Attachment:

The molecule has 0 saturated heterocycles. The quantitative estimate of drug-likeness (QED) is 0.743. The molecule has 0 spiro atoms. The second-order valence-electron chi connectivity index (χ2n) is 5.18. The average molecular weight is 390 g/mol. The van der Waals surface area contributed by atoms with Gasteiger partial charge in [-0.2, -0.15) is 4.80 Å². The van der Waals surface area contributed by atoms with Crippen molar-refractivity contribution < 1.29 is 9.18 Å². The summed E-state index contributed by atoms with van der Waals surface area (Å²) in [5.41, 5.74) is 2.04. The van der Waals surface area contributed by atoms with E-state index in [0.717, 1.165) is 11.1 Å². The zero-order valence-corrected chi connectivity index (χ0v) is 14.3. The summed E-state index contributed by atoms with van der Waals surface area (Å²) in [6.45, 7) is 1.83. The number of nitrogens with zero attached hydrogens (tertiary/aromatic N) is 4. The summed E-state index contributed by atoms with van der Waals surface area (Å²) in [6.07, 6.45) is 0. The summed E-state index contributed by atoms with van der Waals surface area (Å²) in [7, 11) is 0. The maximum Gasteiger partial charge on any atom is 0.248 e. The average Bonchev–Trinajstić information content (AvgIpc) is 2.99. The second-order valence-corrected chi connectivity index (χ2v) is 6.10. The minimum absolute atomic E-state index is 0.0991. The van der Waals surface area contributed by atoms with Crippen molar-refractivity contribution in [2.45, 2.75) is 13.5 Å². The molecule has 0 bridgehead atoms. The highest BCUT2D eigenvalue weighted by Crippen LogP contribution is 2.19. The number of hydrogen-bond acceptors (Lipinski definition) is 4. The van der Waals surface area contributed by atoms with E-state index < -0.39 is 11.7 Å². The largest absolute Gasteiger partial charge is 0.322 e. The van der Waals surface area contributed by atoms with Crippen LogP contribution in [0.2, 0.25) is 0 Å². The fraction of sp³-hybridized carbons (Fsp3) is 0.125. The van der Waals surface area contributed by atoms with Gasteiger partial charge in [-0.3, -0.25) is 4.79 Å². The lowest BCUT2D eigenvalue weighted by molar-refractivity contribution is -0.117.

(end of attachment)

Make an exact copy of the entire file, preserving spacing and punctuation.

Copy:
The molecule has 0 saturated heterocycles. The quantitative estimate of drug-likeness (QED) is 0.743. The molecule has 0 spiro atoms. The second-order valence-electron chi connectivity index (χ2n) is 5.18. The average molecular weight is 390 g/mol. The van der Waals surface area contributed by atoms with Gasteiger partial charge in [-0.2, -0.15) is 4.80 Å². The van der Waals surface area contributed by atoms with Crippen molar-refractivity contribution < 1.29 is 9.18 Å². The summed E-state index contributed by atoms with van der Waals surface area (Å²) in [5.41, 5.74) is 2.04. The van der Waals surface area contributed by atoms with E-state index in [0.717, 1.165) is 11.1 Å². The zero-order valence-corrected chi connectivity index (χ0v) is 14.3. The summed E-state index contributed by atoms with van der Waals surface area (Å²) in [6.45, 7) is 1.83. The number of nitrogens with zero attached hydrogens (tertiary/aromatic N) is 4. The summed E-state index contributed by atoms with van der Waals surface area (Å²) in [6.07, 6.45) is 0. The summed E-state index contributed by atoms with van der Waals surface area (Å²) in [7, 11) is 0. The maximum Gasteiger partial charge on any atom is 0.248 e. The average Bonchev–Trinajstić information content (AvgIpc) is 2.99. The second-order valence-corrected chi connectivity index (χ2v) is 6.10. The minimum absolute atomic E-state index is 0.0991. The van der Waals surface area contributed by atoms with Crippen molar-refractivity contribution in [2.45, 2.75) is 13.5 Å². The molecule has 0 bridgehead atoms. The highest BCUT2D eigenvalue weighted by Crippen LogP contribution is 2.19. The number of hydrogen-bond acceptors (Lipinski definition) is 4. The van der Waals surface area contributed by atoms with E-state index < -0.39 is 11.7 Å². The largest absolute Gasteiger partial charge is 0.322 e. The van der Waals surface area contributed by atoms with Crippen LogP contribution in [0.2, 0.25) is 0 Å². The fraction of sp³-hybridized carbons (Fsp3) is 0.125. The van der Waals surface area contributed by atoms with Gasteiger partial charge in [-0.3, -0.25) is 4.79 Å². The lowest BCUT2D eigenvalue weighted by molar-refractivity contribution is -0.117.